He feared he would be permanently disembodied if he didn’t at least get the hazard lights going.
A lumbering rustle startled him. He looked clearly into the darkness.
“Christ — a moose.”

Curious, he wondered how close he could get to the beast in his current state. Investigating the roadside for twigs, the moose perfected the art of being oblivious. Joel stood beside it and touched. Unlike the lifeless auto frame, the moose offered patterns and signals and … ingress.
Joel believed he could get inside the moose’s neural processes and control it so he merged with the herbivore’s biological network. He made the creature wave its head and antlers about. Neat.

He remembered “Deadman,” a comic book hero who was, obviously, dead but could take over any living creature. If this was the case, why not reoccupy your own body?
He left the moose; it seemed bemused by being possessed.
Joel’s own body was unwilling to accept him. His biological processes were too keen on self-preservation to permit the presence of an active consciousness. Even his own.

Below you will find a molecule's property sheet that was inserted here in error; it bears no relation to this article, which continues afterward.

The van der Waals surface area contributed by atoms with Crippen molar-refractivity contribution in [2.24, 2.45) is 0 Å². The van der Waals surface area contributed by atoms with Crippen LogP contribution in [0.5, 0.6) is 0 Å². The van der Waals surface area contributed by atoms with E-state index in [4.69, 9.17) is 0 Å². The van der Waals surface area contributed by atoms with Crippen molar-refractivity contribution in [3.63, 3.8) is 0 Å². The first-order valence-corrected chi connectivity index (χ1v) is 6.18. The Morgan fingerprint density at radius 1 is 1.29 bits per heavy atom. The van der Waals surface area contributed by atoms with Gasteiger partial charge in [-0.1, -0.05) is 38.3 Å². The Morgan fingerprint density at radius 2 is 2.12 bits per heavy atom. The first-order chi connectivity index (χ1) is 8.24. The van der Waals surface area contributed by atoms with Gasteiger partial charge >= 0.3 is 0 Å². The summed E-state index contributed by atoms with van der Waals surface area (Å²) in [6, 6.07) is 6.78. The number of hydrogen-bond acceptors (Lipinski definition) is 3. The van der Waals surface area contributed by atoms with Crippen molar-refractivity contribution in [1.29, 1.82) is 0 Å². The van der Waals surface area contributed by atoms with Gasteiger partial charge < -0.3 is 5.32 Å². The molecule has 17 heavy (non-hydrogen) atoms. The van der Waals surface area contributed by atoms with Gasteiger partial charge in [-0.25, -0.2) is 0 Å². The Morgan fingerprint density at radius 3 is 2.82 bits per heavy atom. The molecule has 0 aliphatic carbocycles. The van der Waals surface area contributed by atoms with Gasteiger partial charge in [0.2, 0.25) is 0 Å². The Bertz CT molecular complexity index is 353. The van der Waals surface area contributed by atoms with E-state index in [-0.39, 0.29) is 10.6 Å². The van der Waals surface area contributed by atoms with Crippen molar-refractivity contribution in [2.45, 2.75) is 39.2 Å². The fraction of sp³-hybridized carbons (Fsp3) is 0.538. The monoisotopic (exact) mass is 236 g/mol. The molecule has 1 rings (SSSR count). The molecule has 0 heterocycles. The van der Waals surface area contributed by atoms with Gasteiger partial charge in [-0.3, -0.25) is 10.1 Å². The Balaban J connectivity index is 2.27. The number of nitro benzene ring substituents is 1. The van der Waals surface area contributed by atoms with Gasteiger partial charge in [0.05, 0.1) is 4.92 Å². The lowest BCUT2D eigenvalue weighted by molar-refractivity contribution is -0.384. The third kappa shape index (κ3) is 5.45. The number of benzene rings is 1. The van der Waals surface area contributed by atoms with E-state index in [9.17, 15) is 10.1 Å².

Joel then knew he’d die if he didn’t get help.
Bloody lights, he thought.

The moose was moving off. Joel dashed over and reoccupied it. Controlling the ambulatory processes was tricky. Like a moose after too much Wild Turkey, Joel moved toward the car. He realized a hoof could not pull ON the headlights, but it might be able to push IN the hazard light button. After gouging away chunks of the dash with the right front hoof, the hazards started blinking. Now all he needed was a rescuer.

The moose was getting feisty and starting to fight his presence, so he released it; the creature promptly crunched its way into the forest.
“You figured out how to manipulate organics pretty quick.”
A man with a goatee and clothes like Jay Gatsby was addressing him.
“Who are you?”
“I’m Joel. Are you, uh, like me?”
“No, I’m actually dead.”
“Oh. I’m sorry.”
“No no; it’s been this way for quite a while now.”
“But I’m not …”
“Not yet, anyway.”